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How were the famous OATF® pennants inspired?

The pennants were a brainstorming design idea from our team. Now every location we have our community OATF® pennants showcasing these flags below.  

“Progressive” Pride Flag:

Designed by Daniel Quasar, this flag adds the colors and stripes from Philadelphia's pride flag (black and brown) and the ones of the transgender pride flag (pink, blue, and white) to the original pride flag. 

Red = Life | Orange = Healing | Yellow = Sunlight | Green = Nature | Indigo = Serenity | Violet = Spirit  

Bisexual Flag:

Designed by Michael Page, the flag brings visibility to the bisexual community, showing the overlap of the stereotypical colors for boys and girls. The flag was inspired by an older symbol of bisexuality: the "biangles," two overlapping pink and dark blue triangles. 

Pansexual Flag:

Created on the web in 2010, this flag has colors that represent pansexuality's interest in all genders as partners. Pink represents women, the yellow non-binary and gender-nonconforming people, and the blue is for men. 

Transgender Flag:

Monica Helms, a trans woman, designed this flag in 1999, and it was first flown at a Pride Parade in Phoenix a year later. “The light blue is the traditional color for baby boys, pink is for girls, and the white in the middle is for those who are transitioning, those who feel they have a neutral gender or no gender, and those who are intersexed,”

Genderqueer Flag:

Created in 2011 by Marilyn Roxie, the genderqueer flag highlights androgyny with lavender, a-gender identities with white, and non-binary people with green. Some people refer to it as a non-binary flag if they feel queer is a slur.

Bear Brotherhood Flag:

Though The New York Times named 2018 "the age of the twink," only the bears — as gay men lovingly refer to the beefier, more hirsute guys — have their own flag. Craig Byrnes designed it in 1995 for the International Bear Brotherhood. Its colors are to match the fur of bears living in the woods.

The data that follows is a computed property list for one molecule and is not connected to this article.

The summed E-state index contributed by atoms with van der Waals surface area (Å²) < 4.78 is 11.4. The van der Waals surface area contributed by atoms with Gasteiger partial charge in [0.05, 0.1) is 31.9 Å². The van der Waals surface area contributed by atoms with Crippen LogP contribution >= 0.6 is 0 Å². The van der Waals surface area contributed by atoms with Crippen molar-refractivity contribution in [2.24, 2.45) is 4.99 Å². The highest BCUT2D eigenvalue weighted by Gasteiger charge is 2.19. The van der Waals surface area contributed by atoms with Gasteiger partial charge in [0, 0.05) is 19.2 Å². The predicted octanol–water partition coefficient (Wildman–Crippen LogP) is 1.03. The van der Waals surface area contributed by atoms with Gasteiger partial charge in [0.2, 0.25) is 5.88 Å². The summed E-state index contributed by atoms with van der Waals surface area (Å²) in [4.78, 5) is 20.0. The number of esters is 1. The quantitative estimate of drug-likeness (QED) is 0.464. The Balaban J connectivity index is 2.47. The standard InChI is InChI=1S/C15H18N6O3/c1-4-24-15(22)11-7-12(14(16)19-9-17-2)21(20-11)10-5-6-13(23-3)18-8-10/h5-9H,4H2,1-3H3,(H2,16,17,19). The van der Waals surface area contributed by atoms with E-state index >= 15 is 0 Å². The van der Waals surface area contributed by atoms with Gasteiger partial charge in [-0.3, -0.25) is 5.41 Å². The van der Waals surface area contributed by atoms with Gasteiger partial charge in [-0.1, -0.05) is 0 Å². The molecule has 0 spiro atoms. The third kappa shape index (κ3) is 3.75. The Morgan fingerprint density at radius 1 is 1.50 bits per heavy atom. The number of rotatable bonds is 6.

Non-Binary Flag:

Created by 17-year-old Kye Rowan in 2014, this flag was a response to non-binary people feeling improperly represented by the genderqueer flag. This symbol was not to replace Roxie's creation but to sit beside it as an option. The yellow symbolizes gender outside a binary. The white, a mix of all colors, represents those with many or all genders. Purple stands in for those who feel both binary male and female or fluid between them. The black is for the a-gender community, without sexuality or color.

Lesbian Pride Flag:

The flag celebrates the L in the LGBT community with then hues of pink, though many lesbians opt for other symbols including the interlocking venus symbol, or the rainbow flag. The shades of red, purple, and pink are traditional feminine-associated colors – within the 20/21st centuries, at least.

Intersex Flag:

Yellow and purple were chosen as colours as they were viewed as free from gender associations and were historically used to represent intersex people. The circle is described as "unbroken and unornamented, symbolizing wholeness and completeness, and our potentialities."

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